National honor bestowed on Charlotte’s humble, largely forgotten Fire Station No. 4

Staff Photographer

The N.C. Department of Natural and Cultural Resources announced Thursday that Charlotte Fire Station No. 4 is one of six properties in the state now added to the National Register of Historic Places.

Charlotte Fire Station No. 4, at 420 West Fifth Street, was built in 1925-1926 and served the western section of downtown Charlotte and the Fourth Ward from its construction until 1972. It is one of only six pre-World War II extant buildings in Charlotte that are or were associated with firefighting.

The building is considered a rare reminder of what emerging industrial and commercial cities had to do to prevent widespread destruction of its man-made environment by fire.

“The increased concentration of structures, many built with highly combustible materials, and some soaring to unprecedented heights, jeopardized the viability of urban life and necessitated the development of more systematic means to combat conflagrations,” says the Web page of the Charlotte Mecklenburg Historic Landmarks Commission.

Fire Station No. 4 is one of six places in the state added to the Historic Register of Historic: One district in Winston-Salem and five individual properties spread across the state.

“Cultural resources are part of North Carolina’s rich history and they need our protection,” said a statement from Gov. Roy Cooper. “By becoming part of the National Register of Historic Places, preservation of these historic sites will be promoted for generations to come.”

North Carolina now has 3,000 listings in the National Register of Historic Places, said Susi H. Hamilton, Secretary of the N.C. Department of Natural and Cultural Resources.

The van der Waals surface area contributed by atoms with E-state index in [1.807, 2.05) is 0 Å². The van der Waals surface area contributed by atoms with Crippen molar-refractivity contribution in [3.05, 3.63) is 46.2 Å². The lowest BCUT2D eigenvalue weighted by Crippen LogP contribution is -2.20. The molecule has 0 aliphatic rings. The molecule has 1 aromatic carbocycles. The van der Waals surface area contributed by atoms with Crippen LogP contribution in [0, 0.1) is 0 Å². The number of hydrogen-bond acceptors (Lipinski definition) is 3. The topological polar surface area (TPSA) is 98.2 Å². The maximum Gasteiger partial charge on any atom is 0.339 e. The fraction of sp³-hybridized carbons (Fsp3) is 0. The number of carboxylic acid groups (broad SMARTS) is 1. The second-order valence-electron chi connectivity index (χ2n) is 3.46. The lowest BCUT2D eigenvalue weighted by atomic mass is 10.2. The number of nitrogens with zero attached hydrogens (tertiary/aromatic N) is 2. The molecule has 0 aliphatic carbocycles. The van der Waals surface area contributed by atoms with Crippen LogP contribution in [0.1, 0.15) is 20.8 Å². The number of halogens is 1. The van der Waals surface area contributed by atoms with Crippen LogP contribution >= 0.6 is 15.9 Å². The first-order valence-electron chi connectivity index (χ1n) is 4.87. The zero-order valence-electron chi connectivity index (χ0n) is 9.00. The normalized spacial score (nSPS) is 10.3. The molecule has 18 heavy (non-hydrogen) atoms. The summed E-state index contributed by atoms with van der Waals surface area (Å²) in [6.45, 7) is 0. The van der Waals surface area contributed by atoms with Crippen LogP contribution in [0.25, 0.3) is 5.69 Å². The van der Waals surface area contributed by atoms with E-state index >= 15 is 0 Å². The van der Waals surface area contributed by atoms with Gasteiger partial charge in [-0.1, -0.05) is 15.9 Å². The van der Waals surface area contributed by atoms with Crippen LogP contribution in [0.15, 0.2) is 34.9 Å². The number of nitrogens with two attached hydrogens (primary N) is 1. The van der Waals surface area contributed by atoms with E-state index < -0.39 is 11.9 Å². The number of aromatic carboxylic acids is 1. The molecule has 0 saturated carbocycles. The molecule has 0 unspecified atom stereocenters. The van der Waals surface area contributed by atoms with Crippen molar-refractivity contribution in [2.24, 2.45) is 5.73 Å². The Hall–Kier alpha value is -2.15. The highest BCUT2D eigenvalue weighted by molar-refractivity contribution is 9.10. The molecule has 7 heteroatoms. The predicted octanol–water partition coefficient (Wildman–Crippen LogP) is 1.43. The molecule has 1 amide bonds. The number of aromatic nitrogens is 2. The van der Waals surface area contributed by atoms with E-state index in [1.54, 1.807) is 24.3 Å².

“If we count all of the buildings classified as contributing to the significance of listed historic districts, it is estimated that North Carolina has more than 75,000 National Register Properties.”

Being on the National Register is a tool used to preserve historic sites, which are often in danger due to newer development.

The listing of a property in the National Register places no obligation or restriction on a private owner using private resources to maintain or alter the property.

Listed below are the other locations chosen to be on the Historic Register.

Oak Crest Historic District, Winston-Salem, Forsyth County, listed 12/20/2016

Oak Crest Historic District, an intact residential neighborhood in north Winston-Salem, is architecturally important for its variety of architectural styles and house forms dating from the 1920s through the mid-1960s. The neighborhood stands out among Winston-Salem’s middle-class suburban development due to its high level of architectural integrity. It was initially subdivided by the Fries brothers in 1923 and expanded south of Polo Road in the late 1920s and 1937. The fan-shaped neighborhood is particularly well represented by the Craftsman, Period Cottage, Colonial Revival, Minimal Traditional, and Ranch house styles. The district also contains a distinctive Rustic Revival round-log house, a small number of Modernist/contemporary houses, and a Modern style gas station.